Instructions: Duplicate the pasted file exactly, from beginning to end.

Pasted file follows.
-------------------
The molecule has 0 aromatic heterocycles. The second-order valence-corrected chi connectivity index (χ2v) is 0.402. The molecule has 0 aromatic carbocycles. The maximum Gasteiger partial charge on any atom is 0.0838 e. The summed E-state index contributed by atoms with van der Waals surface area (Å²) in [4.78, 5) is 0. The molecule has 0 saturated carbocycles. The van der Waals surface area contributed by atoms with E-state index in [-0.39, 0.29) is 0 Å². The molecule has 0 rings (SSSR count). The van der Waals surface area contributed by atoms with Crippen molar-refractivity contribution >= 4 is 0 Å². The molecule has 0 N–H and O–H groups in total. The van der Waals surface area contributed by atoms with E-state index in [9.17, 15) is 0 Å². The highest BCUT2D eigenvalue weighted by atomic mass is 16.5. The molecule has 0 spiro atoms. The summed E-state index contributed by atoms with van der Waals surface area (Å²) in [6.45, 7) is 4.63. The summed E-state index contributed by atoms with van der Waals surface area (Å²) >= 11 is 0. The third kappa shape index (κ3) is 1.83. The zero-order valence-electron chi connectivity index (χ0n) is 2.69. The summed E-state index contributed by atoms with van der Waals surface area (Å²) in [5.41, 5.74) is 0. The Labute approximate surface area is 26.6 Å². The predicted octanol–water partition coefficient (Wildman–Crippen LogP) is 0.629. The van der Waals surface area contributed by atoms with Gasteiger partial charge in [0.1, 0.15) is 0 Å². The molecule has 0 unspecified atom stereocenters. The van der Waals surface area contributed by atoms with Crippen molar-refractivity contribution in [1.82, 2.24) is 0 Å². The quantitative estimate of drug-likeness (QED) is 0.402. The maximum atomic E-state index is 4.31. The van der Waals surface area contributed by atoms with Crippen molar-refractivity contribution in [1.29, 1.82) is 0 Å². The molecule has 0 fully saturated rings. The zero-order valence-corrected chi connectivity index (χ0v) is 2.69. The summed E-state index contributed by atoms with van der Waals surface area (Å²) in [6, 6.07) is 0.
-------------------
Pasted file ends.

The molecule has 0 aromatic heterocycles. The second-order valence-corrected chi connectivity index (χ2v) is 0.402. The molecule has 0 aromatic carbocycles. The maximum Gasteiger partial charge on any atom is 0.0838 e. The summed E-state index contributed by atoms with van der Waals surface area (Å²) in [4.78, 5) is 0. The molecule has 0 saturated carbocycles. The van der Waals surface area contributed by atoms with E-state index in [-0.39, 0.29) is 0 Å². The molecule has 0 rings (SSSR count). The van der Waals surface area contributed by atoms with Crippen molar-refractivity contribution >= 4 is 0 Å². The molecule has 0 N–H and O–H groups in total. The van der Waals surface area contributed by atoms with E-state index in [9.17, 15) is 0 Å². The highest BCUT2D eigenvalue weighted by atomic mass is 16.5. The molecule has 0 spiro atoms. The summed E-state index contributed by atoms with van der Waals surface area (Å²) in [6.45, 7) is 4.63. The summed E-state index contributed by atoms with van der Waals surface area (Å²) >= 11 is 0. The third kappa shape index (κ3) is 1.83. The zero-order valence-electron chi connectivity index (χ0n) is 2.69. The summed E-state index contributed by atoms with van der Waals surface area (Å²) in [5.41, 5.74) is 0. The Labute approximate surface area is 26.6 Å². The predicted octanol–water partition coefficient (Wildman–Crippen LogP) is 0.629. The van der Waals surface area contributed by atoms with Gasteiger partial charge in [0.1, 0.15) is 0 Å². The molecule has 0 unspecified atom stereocenters. The van der Waals surface area contributed by atoms with Crippen molar-refractivity contribution in [1.82, 2.24) is 0 Å². The quantitative estimate of drug-likeness (QED) is 0.402. The maximum atomic E-state index is 4.31. The van der Waals surface area contributed by atoms with Crippen molar-refractivity contribution in [1.29, 1.82) is 0 Å². The molecule has 0 fully saturated rings. The zero-order valence-corrected chi connectivity index (χ0v) is 2.69. The summed E-state index contributed by atoms with van der Waals surface area (Å²) in [6, 6.07) is 0.